“My wife goes to a neighbor’s tube well to fetch the water at midnight, so that people will not see her,” said 69-year-old Ali Siddiki, a retired village police officer. “If they catch her, she will be accused stealing water! It’s a shameful thing for my wife to do, but we have no other way for us to get drinking water.”
Tube wells are a common source of potable water in Bangladesh’s rural villages. Some private individuals own wells, while others can go to a public one. Bengali former Muslims who choose to follow Christ are effectively prevented from getting water from any tube well.
“In our area, most public tube wells have arsenic, so the government sealed them,” explained Ali. “Tube wells that are free of arsenic are always crowded. But I am not allowed to get water, because I am a Christian.”
Ali Siddiki started following Christ in 1991. Though he grew up in a Muslim home, Ali was not faithful and he described his life before Christ as “ugly,” without any good reputation to show as a Muslim. At one point, Ali felt that he needed to change and sought forgiveness. “But in Islam, if you miss just one prayer (out of the five) in a day, you’re guilty of spending many years in hell. And I have missed it a thousand times!” said Ali.
It seemed that the more Ali sought peace for his soul through Islam, the deeper he sank into hopelessness. His despair led him to explore other faiths, to know what hope other religions could offer people like him – sinners. “A Christian showed me in the Bible that Isa (Jesus) came to save sinners,” Ali recounted. “He read to me Mark 2:17: ‘It is not the healthy who needs a doctor, but the sick. I have not come to call the righteous, but sinners.’ In that verse, I found hope. I made up my mind to follow Jesus.”
After his conversion, Ali faced an uphill battle to build good relationships with the people in his village. As a Muslim, people had not really liked him; as a Christian, they hated him. Preventing families from accessing the tube well is only the beginning of the many pressures that Muslims often use against believers to force them to return to Islam.
“I did not worry about them (Muslims),” said Ali. “But we (my wife and I) could not continue sneaking into our neighbor’s property to get water. Not only is it shameful, but it can land us in jail! So, we prayed for our own tube well.”
This year, Open Doors provided resources for Ali to have his own tube well. He was excited about the opportunities this new well affords him. "I don't have enough words to express my gratitude to God and to Open Doors," Ali said. "The tube well you provided me helps not only my family, but also the people in my village. Many of our tube wells have arsenic, so people are crowding around public and private wells. I'm sharing mine to my neighbors; I hope it will help me restore good relations with them."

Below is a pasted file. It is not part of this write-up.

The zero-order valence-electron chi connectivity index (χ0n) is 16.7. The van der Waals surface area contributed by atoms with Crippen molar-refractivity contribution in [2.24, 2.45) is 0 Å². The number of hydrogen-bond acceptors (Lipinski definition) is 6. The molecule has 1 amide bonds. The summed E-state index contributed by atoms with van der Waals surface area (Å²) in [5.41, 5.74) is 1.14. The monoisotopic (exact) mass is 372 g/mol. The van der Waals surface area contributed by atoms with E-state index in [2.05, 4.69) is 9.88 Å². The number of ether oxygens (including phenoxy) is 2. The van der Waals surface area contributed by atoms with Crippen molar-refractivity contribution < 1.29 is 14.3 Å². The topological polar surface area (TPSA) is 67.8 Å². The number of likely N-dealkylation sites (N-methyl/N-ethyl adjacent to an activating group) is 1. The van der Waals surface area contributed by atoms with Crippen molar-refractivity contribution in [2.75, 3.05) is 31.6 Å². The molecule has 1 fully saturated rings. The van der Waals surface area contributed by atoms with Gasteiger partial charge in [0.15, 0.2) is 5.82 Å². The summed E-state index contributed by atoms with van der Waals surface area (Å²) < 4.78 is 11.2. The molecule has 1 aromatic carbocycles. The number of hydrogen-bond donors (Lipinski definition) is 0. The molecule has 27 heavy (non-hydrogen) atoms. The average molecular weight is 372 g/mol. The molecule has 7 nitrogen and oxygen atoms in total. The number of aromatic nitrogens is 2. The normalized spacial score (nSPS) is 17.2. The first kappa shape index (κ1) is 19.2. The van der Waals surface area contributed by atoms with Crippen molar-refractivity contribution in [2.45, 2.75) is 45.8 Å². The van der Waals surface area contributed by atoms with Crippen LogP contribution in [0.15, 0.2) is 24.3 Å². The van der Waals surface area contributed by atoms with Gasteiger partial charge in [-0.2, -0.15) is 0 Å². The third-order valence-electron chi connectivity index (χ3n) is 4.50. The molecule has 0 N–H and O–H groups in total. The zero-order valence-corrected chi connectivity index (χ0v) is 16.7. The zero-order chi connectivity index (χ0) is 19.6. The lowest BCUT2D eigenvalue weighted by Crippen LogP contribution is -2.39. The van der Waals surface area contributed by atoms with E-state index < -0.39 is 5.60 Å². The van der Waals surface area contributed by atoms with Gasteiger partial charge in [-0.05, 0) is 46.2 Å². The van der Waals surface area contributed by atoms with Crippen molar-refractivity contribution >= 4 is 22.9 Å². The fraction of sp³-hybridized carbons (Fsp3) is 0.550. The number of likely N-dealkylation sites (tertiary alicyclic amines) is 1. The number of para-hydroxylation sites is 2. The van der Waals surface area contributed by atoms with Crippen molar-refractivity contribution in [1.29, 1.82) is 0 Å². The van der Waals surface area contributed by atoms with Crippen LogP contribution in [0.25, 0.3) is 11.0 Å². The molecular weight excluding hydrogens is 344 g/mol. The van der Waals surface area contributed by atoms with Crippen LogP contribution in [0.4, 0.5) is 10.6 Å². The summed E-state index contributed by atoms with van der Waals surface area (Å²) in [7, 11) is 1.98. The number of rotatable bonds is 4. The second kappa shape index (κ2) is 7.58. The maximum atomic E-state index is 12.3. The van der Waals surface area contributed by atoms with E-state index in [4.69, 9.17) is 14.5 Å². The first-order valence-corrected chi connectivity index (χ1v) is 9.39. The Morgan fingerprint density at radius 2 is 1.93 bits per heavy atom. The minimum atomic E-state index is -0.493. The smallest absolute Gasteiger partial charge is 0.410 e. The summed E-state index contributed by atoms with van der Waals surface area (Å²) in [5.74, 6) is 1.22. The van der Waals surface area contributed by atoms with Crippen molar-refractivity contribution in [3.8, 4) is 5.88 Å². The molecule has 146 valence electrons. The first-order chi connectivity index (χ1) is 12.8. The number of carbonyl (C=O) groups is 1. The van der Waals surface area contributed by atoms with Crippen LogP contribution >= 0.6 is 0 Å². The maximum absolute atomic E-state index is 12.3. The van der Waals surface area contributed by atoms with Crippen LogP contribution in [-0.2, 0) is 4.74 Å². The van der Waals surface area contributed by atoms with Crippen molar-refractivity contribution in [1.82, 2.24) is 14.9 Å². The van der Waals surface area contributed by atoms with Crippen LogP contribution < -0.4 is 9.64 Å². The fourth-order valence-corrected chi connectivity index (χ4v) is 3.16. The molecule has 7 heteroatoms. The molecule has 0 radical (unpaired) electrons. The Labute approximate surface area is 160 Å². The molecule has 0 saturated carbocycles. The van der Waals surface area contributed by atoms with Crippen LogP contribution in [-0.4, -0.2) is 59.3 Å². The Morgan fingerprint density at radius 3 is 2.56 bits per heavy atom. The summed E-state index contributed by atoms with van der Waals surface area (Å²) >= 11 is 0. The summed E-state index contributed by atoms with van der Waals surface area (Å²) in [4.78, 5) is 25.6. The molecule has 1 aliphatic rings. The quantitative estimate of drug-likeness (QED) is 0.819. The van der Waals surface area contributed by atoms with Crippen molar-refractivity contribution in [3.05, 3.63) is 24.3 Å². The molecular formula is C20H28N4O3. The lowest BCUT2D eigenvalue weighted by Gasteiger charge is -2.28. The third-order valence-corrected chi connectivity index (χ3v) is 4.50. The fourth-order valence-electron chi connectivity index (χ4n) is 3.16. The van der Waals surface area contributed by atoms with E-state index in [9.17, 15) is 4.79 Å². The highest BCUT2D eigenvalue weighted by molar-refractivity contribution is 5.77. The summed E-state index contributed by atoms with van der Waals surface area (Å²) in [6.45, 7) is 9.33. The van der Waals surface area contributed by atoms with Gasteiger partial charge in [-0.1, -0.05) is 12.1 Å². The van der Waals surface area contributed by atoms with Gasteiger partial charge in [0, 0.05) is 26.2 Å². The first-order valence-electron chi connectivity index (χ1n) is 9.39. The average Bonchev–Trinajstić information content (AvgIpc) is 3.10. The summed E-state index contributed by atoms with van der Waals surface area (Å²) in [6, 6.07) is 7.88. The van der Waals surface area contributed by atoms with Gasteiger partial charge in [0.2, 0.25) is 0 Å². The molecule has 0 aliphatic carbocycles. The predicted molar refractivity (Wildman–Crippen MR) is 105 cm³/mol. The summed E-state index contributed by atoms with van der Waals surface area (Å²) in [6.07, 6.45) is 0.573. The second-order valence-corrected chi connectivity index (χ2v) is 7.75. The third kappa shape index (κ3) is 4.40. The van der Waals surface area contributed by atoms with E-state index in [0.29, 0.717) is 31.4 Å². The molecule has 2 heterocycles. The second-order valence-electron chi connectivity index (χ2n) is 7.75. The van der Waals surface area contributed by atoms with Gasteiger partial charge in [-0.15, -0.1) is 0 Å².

Bengali Christians make up less than one percent of the Bangladesh's population of 16 million.
Bookstore owner Zhou Heng and fellow Christian Brother tan were arrested as they collected a shipment of Bibles, and Christian books at the Yayi Christian Book Room in the southern suburb of Urumqi, Ximjiang, China. They confiscated 96 boxes (three tons) of Bibles. The men's houses were searched, materials were confiscated and the PSB closed the Bookstore. They were beaten in prison,
Many Christians are killed in Columbia by the FARC (Revoutionary Armed Forces of Colombia). Christians are warned to stop sharing about Jesus. They are attacked during worship, Bible Studies and and they send spies into the churches that are in existance.
Of course ChinaAid expresses its shock at this latest persecution of Alimujiang and his family and condemns the Xinjiang authorities for this heartless decision. You can click here to help the persecuted like Alimujiang
And, the road has not been an easy one. It all began in 2007 when the Kashgar Municipal Bureau for Ethnic and Religious Affairs in Xinjiang ruled that: “Since 2002, Alimujiang Yimiti has been engaged in illegal religious infiltration activities in Kashi area in the name of work. He preached Christianity, distributed religious propaganda materials and converted people to Christianity among ethnic Uighurs.”
Then in 2008 the Kashgar Municipal Public Security Bureau placed Alimujiang under criminal detention on suspicion of "inciting the secession of the state” and “illegally providing state secrets to foreigners.” A few days later he was formally arrested by order of the procuratorate.
On September 12, 2008, the United Nations Human Rights Council’s Working Group on Arbitrary Detention reached a decision with regard to Alimujiang’s case. In its Document No. 29 for 2008, it determined that Alimujiang was arbitrarily detained.
Yet, nothing happened until August 2009 when the Kashgar Intermediate Court secretly sentenced Alimujiang to 15 years imprisonment on the charge of “illegally providing state secrets to a foreigner." The court did not notify Alimujiang’s wife or his attorney, Mr. Li Dunyong, of the verdict and sentence until two months later.
Alimujiang appealed and was represented by the prominent human rights attorney Mr. Li Baiguang.
On March 16, 2010, the Higher People’s Court of Xinjiang Uyghur Autonomous Region upheld the lower court verdict of Kashgar District Intermediate Court at a closed hearing during which Alimujiang’s attorney was denied permission to argue his case. Alimujiang was sentenced to 15 years in prison and five years deprivation of political rights. Alimujiang was transferred from the Kashgar Detention Center to serve his sentence at the Xinjiang No. 3 Prison.